Reverend Peyton's Big Damn Band is on the road in support of it's latest disc The Wages. The ironically named Big Damn Band consists of only three members - The Reverend on guitar, his wife Breezy on the washboard and drummer Aaron 'Cuz' Persinger.
There aren’t a lot of Warped Tour vets who can claim proficiency in the use of washboards, bottleneck slides and five-gallon buckets. Most didn’t spend their teens playing along to Charlie Patton and Bukka White albums. And just about none are fronted by a commissioned member of the Honorary Order of Kentucky Colonels.
The Wages, their second album for SideOneDummy Records, was produced by Paul Mahern (Zero Boys, John Mellencamp) and recorded in the band’s Big Damn Tradition: live in the studio with no overdubs on honest-to-goodness analog tape. Appropriate to our times, The Wages is thematically rooted in the blues tradition of hard-bitten reality matched with enduring optimism.
The band’s home base is deep in the hills of Southern Indiana’s Brown County, which boasts a population of 14,957. (Or 14,954 when the band’s out on the road playing close to 250 gigs a year, including appearances at the Austin City Limits festival and tours with Flogging Molly, Derek Trucks, and Clutch.)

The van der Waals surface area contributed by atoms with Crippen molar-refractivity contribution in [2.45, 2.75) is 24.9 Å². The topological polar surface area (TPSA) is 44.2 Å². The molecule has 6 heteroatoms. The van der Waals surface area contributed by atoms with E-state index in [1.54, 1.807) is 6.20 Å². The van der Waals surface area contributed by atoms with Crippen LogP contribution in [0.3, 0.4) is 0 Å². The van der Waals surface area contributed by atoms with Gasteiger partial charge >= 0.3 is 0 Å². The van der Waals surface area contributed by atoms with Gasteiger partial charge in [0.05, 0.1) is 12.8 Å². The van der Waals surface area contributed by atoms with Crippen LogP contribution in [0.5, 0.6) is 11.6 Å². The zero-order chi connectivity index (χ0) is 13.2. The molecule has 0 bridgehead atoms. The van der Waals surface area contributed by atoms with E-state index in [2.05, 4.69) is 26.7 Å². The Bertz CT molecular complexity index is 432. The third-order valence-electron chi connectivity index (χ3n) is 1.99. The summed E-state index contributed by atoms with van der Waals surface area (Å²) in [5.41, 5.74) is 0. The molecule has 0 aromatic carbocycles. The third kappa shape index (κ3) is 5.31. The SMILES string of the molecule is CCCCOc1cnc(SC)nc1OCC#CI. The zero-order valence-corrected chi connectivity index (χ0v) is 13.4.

“I grew up in the country, and rural life and rural culture has shaped me and my music,” says Reverend Peyton, who really is a Kentucky Colonel, just like Elvis Presley. “I have been playing music since I was a little kid. I am pretty sure we are on to something now.”
“We may be few in numbers, but we sound big,” says Washboard Breezy. “And I think we stand for something big too. Even if sometimes it’s just that it is okay to be a regular person.”